"After noticing the sun setting over the Andes, I spotted this fly-fisher in the river casting his troubles away."
After a long, hot day of measuring and sampling the Patagonian grasslands, we all needed some downtime. For my Nature Conservancy colleagues, Carlos Fernandez and Jerry Touval, it came in the form of fly-fishing; for me it was birding and photography. The two of them quickly found their favorite spots on the Rio Lamay located on the Fortin Chacabuco ranch near Bariloche, Argentina, while I scouted for birds and subjects to photograph. As the sun was slowly setting on this beautiful, quiet evening, mayflies where exploding in a breeding frenzy on the banks of the Rio Lamay, and the fish were jumping in the cold, fast-flowing river. After walking around for awhile, and noticing the sun setting over the Andes, I returned to the river and spotted Carlos in the distance, oblivious to the frigid water, casting his troubles away.
In addition to providing spots for spectacular fly-fishing, the Fortin ranch is also a partner in a sustainable sheep ranching program. Sheep have grazed ranches like Fortin for over a century, mainly to produce wool for export. While highly profitable, this activity sometimes results in overgrazing, and in some cases — when combined with the regions dry climate, strong winds and cold winters — desertification. Only a small portion of these grasslands have been protected, and The Nature Conservancy is now working with partners such as OVIS XXI and Patagonia Inc. to provide the tools, technology and science to apply best practices in sustainable grazing.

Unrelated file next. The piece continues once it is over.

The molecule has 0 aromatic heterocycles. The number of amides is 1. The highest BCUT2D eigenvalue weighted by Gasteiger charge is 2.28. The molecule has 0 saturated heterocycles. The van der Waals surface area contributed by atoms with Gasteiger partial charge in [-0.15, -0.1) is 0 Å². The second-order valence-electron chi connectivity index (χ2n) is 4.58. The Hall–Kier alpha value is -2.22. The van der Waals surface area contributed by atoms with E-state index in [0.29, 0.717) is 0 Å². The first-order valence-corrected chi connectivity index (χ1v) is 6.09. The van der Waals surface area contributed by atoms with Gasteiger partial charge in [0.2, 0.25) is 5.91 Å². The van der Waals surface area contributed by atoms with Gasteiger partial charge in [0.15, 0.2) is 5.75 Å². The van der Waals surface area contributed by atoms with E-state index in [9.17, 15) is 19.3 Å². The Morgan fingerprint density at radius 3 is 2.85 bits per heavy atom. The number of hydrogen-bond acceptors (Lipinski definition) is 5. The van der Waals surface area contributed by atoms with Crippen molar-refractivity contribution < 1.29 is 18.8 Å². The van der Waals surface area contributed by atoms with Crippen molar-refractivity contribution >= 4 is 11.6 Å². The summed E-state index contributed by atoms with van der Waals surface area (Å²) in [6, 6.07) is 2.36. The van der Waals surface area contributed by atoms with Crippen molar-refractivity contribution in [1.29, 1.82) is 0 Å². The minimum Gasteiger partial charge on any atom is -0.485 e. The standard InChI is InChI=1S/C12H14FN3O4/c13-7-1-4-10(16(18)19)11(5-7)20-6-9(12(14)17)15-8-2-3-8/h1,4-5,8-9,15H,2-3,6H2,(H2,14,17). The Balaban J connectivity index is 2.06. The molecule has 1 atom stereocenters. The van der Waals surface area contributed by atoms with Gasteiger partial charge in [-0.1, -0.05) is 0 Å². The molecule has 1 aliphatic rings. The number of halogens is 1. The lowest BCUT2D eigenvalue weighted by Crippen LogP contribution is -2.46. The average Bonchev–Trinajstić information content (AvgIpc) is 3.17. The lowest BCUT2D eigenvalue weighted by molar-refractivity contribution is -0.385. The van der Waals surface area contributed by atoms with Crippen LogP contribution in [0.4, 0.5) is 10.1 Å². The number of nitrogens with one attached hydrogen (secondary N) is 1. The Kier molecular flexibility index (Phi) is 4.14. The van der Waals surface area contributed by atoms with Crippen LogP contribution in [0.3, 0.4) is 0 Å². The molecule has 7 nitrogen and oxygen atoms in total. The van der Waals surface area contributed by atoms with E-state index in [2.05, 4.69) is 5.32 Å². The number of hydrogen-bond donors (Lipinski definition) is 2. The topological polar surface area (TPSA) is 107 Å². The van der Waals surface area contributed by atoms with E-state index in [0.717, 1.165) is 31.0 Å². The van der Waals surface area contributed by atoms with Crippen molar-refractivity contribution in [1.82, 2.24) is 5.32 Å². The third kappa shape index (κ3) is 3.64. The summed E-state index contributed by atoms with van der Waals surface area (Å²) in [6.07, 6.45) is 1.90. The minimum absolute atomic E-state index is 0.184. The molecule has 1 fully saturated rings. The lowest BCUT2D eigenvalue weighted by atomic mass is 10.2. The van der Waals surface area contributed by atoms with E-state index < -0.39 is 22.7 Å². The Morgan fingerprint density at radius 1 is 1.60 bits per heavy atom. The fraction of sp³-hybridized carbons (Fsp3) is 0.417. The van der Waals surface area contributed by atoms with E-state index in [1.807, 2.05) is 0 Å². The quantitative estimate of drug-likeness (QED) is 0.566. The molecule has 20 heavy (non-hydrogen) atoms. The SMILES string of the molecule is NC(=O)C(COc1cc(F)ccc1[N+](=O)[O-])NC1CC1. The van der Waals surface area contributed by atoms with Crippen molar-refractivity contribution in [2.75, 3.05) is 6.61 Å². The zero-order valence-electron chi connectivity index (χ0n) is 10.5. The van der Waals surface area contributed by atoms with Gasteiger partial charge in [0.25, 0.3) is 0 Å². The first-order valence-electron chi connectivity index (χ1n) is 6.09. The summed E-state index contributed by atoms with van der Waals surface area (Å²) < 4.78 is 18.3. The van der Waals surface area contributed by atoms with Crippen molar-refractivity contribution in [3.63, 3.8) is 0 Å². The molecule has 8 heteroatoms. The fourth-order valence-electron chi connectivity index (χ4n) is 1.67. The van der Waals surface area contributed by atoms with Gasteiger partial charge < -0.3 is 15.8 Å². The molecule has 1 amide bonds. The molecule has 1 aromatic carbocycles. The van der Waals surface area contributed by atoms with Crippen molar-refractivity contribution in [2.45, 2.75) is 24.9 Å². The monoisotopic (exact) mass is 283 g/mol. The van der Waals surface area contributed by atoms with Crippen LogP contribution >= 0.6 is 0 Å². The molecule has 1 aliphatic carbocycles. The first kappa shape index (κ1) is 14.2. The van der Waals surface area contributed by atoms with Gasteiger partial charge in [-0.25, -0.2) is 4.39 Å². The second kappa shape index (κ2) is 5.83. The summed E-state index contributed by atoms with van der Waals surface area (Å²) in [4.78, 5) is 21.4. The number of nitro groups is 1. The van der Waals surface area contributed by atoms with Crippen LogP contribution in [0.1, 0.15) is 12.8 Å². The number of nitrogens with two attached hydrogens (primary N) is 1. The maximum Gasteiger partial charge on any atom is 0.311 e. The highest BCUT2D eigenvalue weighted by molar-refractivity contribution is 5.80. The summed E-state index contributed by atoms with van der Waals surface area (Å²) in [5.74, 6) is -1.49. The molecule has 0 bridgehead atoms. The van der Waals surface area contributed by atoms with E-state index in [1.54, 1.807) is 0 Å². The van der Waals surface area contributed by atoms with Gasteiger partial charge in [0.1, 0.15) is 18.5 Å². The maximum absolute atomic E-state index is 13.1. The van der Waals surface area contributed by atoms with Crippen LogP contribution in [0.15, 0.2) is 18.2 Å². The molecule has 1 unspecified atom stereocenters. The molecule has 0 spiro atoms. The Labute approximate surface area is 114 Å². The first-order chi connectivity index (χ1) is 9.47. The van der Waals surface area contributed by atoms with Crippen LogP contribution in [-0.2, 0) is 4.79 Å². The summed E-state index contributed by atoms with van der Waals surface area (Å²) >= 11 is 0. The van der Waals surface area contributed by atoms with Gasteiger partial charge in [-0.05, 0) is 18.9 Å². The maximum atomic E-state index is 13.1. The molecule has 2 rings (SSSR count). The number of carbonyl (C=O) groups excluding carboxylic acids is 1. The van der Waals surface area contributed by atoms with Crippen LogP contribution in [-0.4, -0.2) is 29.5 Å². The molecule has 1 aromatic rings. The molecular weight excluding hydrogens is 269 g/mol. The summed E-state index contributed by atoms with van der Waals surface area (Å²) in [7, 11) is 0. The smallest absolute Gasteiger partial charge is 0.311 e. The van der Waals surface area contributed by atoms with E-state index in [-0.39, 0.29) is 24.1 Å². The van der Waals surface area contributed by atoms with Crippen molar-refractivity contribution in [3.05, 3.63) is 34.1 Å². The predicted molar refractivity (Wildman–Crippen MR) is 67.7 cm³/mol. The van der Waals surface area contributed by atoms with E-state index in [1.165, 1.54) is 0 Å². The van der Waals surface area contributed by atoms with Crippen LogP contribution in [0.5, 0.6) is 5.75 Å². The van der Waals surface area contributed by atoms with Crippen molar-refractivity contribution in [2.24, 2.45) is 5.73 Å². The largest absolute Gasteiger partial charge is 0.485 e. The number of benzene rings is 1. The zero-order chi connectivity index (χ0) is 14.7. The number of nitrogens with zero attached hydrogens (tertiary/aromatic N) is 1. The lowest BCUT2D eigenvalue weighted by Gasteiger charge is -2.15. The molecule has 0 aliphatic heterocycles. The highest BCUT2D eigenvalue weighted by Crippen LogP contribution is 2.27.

The photograph was taken with a Canon D50 and a 15-85mm IS lens. Shot at 1/125 to capture the action, f8 to give it depth and focus, and ISO 100 to keep the grain low in the shadows. Low light conditions demand a steady hand, but in this case I set the camera shutter speed a little faster (1/3 to 1/2 stop) which will deepen the reds at sunset. The zoom lens was set at 22mm — not too wide that the fisherman is very small, but wide enough to capture the glorious sunset.
To silhouette the fisherman, I made sure that Carlos was surrounded by water with a reflection. I had to wait for the moment when his hand was outstretched so that the pose was easy to recognize, and there was not a lot of movement to minimize blur.
Tim Boucher is a senior conservation geographer at The Nature Conservancy, where his work ranges from complex spatial analyses to extensive field studies, focusing on ecosystem services and linkages between human well-being and conservation. He is also an avid birder and amateur photographer.